The ISM Manufacturing survey index (PMI) improved from 53.1 (downwardly revised from 53.9) to 54.1 in January 2012 (50 separates manufacturing contraction and expansion). The improvement was disappointing to the market which expected between 54.5 and 55.0.
Econintersect sees the new orders sub-index as having a higher and more precise correlation to recessions and the economy then the PMI overall – and the new orders sub-index was one of the strongest components of expansion this month. Even the noisy Backlog of Orders rose strongly into expansion territory this month (backlog growth is an indicator of improving conditions).
“The PMI registered 54.1 percent, an increase of 1 percentage point from December’s seasonally adjusted reading of 53.1 percent, indicating expansion in the manufacturing sector for the 30th consecutive month. The New Orders Index increased 2.8 percentage points from December’s seasonally adjusted reading to 57.6 percent, reflecting the 33rd consecutive month of growth in new orders. Prices of raw materials increased for the first time in the last four months. Manufacturing is starting out the year on a positive note, with new orders, production and employment all growing in January.”
PERFORMANCE BY INDUSTRY – Of the 18 manufacturing industries, nine are reporting growth in January, in the following order: Apparel, Leather & Allied Products; Petroleum & Coal Products; Machinery; Computer & Electronic Products; Transportation Equipment; Miscellaneous Manufacturing; Fabricated Metal Products; Paper Products; and Primary Metals. The seven industries reporting contraction in January — listed in order — are: Plastics & Rubber Products; Furniture & Related Products; Wood Products; Chemical Products; Food, Beverage & Tobacco Products; Electrical Equipment, Appliances & Components; and Textile Mills.
It is interesting to note that ISM Manufacturing represents less than 10% of USA employment, and approximately 20% of the business economy. Historically, there is little linkage between real employment and the ISM employment index.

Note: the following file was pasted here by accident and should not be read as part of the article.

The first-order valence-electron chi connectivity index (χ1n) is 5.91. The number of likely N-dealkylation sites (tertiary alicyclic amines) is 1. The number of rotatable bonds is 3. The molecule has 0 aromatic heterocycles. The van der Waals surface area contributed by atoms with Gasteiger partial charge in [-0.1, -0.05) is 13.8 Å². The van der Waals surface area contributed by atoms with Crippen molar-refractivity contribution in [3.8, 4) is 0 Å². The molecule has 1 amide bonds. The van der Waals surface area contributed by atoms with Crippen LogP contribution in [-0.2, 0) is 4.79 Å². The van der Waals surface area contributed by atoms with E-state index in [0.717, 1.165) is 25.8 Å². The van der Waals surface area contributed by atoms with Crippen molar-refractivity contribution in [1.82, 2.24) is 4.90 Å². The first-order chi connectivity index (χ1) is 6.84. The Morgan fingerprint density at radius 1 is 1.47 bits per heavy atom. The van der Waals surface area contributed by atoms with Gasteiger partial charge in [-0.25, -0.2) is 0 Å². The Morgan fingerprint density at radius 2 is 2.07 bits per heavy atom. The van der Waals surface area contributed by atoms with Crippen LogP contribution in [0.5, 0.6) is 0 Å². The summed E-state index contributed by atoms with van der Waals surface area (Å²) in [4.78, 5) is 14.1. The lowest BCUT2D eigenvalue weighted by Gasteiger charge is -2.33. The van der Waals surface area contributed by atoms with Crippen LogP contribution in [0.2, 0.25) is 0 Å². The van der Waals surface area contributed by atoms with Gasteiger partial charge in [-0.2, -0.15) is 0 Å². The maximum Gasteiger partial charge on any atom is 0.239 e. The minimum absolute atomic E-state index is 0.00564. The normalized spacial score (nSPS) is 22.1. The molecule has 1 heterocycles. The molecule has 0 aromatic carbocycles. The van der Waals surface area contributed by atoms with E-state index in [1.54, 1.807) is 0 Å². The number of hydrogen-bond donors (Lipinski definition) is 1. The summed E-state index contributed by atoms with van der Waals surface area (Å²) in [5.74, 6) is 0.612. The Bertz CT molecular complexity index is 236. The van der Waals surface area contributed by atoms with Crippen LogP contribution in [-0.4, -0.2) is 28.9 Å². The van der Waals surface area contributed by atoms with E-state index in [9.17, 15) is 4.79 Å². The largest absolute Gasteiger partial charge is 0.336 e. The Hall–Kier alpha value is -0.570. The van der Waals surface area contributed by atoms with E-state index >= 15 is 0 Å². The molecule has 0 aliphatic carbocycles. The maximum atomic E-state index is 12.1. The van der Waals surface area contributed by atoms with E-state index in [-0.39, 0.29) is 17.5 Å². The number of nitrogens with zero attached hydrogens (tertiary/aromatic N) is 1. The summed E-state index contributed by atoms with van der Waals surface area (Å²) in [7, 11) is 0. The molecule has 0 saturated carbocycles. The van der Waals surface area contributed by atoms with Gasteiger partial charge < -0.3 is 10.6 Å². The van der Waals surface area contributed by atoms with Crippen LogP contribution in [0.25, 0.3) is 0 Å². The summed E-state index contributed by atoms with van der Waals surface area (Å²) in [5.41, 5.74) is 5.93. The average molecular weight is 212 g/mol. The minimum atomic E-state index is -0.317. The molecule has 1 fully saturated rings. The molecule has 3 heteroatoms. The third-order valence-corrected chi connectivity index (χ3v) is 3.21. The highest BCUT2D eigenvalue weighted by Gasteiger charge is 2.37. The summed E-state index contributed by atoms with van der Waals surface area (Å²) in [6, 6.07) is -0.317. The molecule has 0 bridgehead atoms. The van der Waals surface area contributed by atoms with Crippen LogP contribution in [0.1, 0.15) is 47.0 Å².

New orders have direct economic consequences. Expanding new orders is a relatively reliable sign a recession is imminent. However, New Orders have given false recession warnings twice since 2000.
Based on the new orders component of ISM manufacturing an improving economy is indicated. For those disappointed, I suggest they get over it. Things are improving.
Caveats on the use of ISM Manufacturing Index:
This is a survey, a quantification of opinion – not facts and data. However, as pointed out above, certain elements of this survey have good to excellent correlation to the economy. Surveys lead hard data by weeks to months, and can provide early insight into changing conditions.
Many use ISM manufacturing for guidance in estimating manufacturing employment growth. Econintersect has run correlation coefficients for the ISM manufacturing employment and the BLS manufacturing employment data series above going back to 1988, using quarterly data. The coincident correlations are actually negative, but poor (r = -0.2 to -0.4 for various time periods examined). See here for definitions.
Before 2000 the ISM employment data had a weak positive correlation to the BLS data 4 to 7 quarters later (r values above 0.6). Since 2000 the correlations for ISM manufacturing employment as a leading indicator for the BLS manufacturing employment have been between 0 and 0.3 for r (correlation coefficient). These values define correlations as none to poor.
In other words, ISM employment index is not useful in understanding manufacturing jobs growth. The graph below shows BLS manufacturing employment month-over-month gains against the ISM Manufacturing employment index.
The ISM employment index was right in predicting the direction of monthly manufacturing employment growth in 2011 about half the time.